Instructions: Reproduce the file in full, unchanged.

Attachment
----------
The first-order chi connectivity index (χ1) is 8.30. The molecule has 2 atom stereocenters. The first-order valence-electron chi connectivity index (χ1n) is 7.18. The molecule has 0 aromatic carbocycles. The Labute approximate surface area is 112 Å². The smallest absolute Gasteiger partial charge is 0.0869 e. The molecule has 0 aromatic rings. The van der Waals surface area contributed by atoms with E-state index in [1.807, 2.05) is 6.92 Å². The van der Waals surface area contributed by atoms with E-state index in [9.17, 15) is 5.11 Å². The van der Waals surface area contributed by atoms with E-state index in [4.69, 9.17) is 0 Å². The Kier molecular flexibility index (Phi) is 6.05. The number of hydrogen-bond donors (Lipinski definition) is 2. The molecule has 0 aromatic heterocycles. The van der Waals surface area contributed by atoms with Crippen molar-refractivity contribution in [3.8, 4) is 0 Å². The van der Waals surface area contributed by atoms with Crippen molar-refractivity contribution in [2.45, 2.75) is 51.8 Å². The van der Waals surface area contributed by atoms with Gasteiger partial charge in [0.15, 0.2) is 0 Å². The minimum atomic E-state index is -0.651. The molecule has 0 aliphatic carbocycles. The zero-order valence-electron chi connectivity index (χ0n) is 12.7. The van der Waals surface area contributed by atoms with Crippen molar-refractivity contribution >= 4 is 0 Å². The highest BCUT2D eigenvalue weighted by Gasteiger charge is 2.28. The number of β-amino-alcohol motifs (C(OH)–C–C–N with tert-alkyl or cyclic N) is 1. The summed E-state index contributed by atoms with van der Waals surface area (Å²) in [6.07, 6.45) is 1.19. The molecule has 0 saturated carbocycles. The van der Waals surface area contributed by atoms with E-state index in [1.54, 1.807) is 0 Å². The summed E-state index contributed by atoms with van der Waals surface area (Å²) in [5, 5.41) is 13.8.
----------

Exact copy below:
The first-order chi connectivity index (χ1) is 8.30. The molecule has 2 atom stereocenters. The first-order valence-electron chi connectivity index (χ1n) is 7.18. The molecule has 0 aromatic carbocycles. The Labute approximate surface area is 112 Å². The smallest absolute Gasteiger partial charge is 0.0869 e. The molecule has 0 aromatic rings. The van der Waals surface area contributed by atoms with E-state index in [1.807, 2.05) is 6.92 Å². The van der Waals surface area contributed by atoms with E-state index in [9.17, 15) is 5.11 Å². The van der Waals surface area contributed by atoms with E-state index in [4.69, 9.17) is 0 Å². The Kier molecular flexibility index (Phi) is 6.05. The number of hydrogen-bond donors (Lipinski definition) is 2. The molecule has 0 aromatic heterocycles. The van der Waals surface area contributed by atoms with Crippen molar-refractivity contribution in [3.8, 4) is 0 Å². The van der Waals surface area contributed by atoms with Crippen molar-refractivity contribution in [2.45, 2.75) is 51.8 Å². The van der Waals surface area contributed by atoms with Gasteiger partial charge in [0.15, 0.2) is 0 Å². The minimum atomic E-state index is -0.651. The molecule has 0 aliphatic carbocycles. The zero-order valence-electron chi connectivity index (χ0n) is 12.7. The van der Waals surface area contributed by atoms with Crippen molar-refractivity contribution >= 4 is 0 Å². The highest BCUT2D eigenvalue weighted by Gasteiger charge is 2.28. The number of β-amino-alcohol motifs (C(OH)–C–C–N with tert-alkyl or cyclic N) is 1. The summed E-state index contributed by atoms with van der Waals surface area (Å²) in [6.07, 6.45) is 1.19. The molecule has 0 saturated carbocycles. The van der Waals surface area contributed by atoms with E-state index in [1.54, 1.807) is 0 Å². The summed E-state index contributed by atoms with van der Waals surface area (Å²) in [5, 5.41) is 13.8.